Understand your metrics better by trying to predict how changes will impact them

A few weeks ago, right before launching a new email marketing campaign at work, I asked folks on our team for any predictions about what the email’s conversion rate would be. It wasn’t intended as a serious exercise – more in line with the game where you guess the date a baby will be born or how many marbles are in a jar.

Someone threw out a guess and then a few more people followed with their own. We launched the email campaign and waited. When the results came in, the actual conversion rate was much lower than any of us had expected. We were all surprised and I think a big part of that was due to the guesses we had made beforehand.

I’ve been thinking a lot about that experience and what we can learn from it.

Trying to predict how your metrics will change is a great way to force you to think deeply about those metrics. It’s easy after you make a change to your product to look at a metric and conclude that the change – or lack thereof – makes sense. But if you have to make a prediction beforehand, you’re forced to consider all of the factors. In this example, what do our email conversion rates typically look like? Is it 0.5% of 2% of 5%? Have we tried something similar in the past? Are there other channels that we can learn from? Do we expect this new campaign to have higher or lower conversion rates?

The more you try to predict how your metrics will change, the better you’ll get at predicting them and the better you get, the more likely it is you’ll be able to move those metrics. Imagine two teams, one that always tries to predict what the metrics will look like and one that doesn’t. After doing this several times, which team do you think will be better at understanding how to influence those metrics?

Don’t ask people to guess in public because the subsequent guesses will tend to be anchored towards the first guess. If no one has an idea initially and someone guesses that a metric will be 5%, then people will tend to anchor their guesses around 5%: 4%, 6%, etc. It’s much less likely someone will say 0.4% even if they would have guessed that without seeing any other responses. The easiest way to get around this is probably sending out a survey and have people guess there. Afterwards, you can reveal who was closest.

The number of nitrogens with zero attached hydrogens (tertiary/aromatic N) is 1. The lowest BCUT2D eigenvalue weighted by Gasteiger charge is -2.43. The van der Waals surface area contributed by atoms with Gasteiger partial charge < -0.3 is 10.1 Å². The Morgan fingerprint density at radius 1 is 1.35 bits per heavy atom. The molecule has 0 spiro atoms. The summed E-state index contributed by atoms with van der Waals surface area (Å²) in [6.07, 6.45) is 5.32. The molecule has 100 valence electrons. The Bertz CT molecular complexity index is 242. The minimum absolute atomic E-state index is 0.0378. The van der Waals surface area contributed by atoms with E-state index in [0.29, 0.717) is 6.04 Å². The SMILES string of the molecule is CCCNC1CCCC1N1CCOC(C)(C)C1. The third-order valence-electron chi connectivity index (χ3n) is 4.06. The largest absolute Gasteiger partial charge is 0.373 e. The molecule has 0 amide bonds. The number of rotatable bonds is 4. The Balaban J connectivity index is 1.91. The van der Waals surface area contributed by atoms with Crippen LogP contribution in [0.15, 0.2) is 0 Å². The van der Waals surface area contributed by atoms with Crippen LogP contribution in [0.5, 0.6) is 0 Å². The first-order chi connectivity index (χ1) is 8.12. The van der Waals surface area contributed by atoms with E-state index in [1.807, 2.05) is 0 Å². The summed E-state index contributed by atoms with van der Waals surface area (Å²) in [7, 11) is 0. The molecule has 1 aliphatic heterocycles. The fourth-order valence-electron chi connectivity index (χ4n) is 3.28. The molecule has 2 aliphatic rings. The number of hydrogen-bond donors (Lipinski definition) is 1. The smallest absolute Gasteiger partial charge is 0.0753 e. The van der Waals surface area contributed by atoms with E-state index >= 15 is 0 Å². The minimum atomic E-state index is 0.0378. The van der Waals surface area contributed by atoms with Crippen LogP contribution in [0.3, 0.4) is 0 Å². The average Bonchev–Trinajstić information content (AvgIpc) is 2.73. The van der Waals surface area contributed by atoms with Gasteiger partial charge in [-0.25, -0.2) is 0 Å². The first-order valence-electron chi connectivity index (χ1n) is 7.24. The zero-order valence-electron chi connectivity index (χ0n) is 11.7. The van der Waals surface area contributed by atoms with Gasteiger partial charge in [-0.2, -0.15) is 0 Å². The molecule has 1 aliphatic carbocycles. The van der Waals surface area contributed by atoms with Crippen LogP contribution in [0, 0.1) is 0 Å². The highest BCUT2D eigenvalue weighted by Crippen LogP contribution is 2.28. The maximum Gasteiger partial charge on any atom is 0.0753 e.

Put your guesses in writing. It may take some time for the results to come in and it’s easy to forget what your original prediction was. Also, it will make you take the exercise more seriously because of the extra accountability that putting it in writing adds.

Try to predict how your metrics will change before embarking on a project. For example, before we set up this email campaign, should we have tried to predict how it would perform? I think so. Not only would it cause us to think more carefully about the objectives and how to achieve them, but it may have led us not to pursue it in the first place.

Look for other opportunies to make predictions. This doesn’t have to be limited to product changes. For example, lets say you’re about to publish a big announcement on your blog:

  • How many visitors will that post bring over the first 24 hours? How about a week later?
  • How many people will share it on social media?
  • How many of those people will convert into free/paying customers?

A lot of what we do online can be quantified – keep and eye out for ways to hone your predictive skills.

Do any of you all do this type of thing on a regular basis? I’d love to hear about your experience and what you’ve learned from it.

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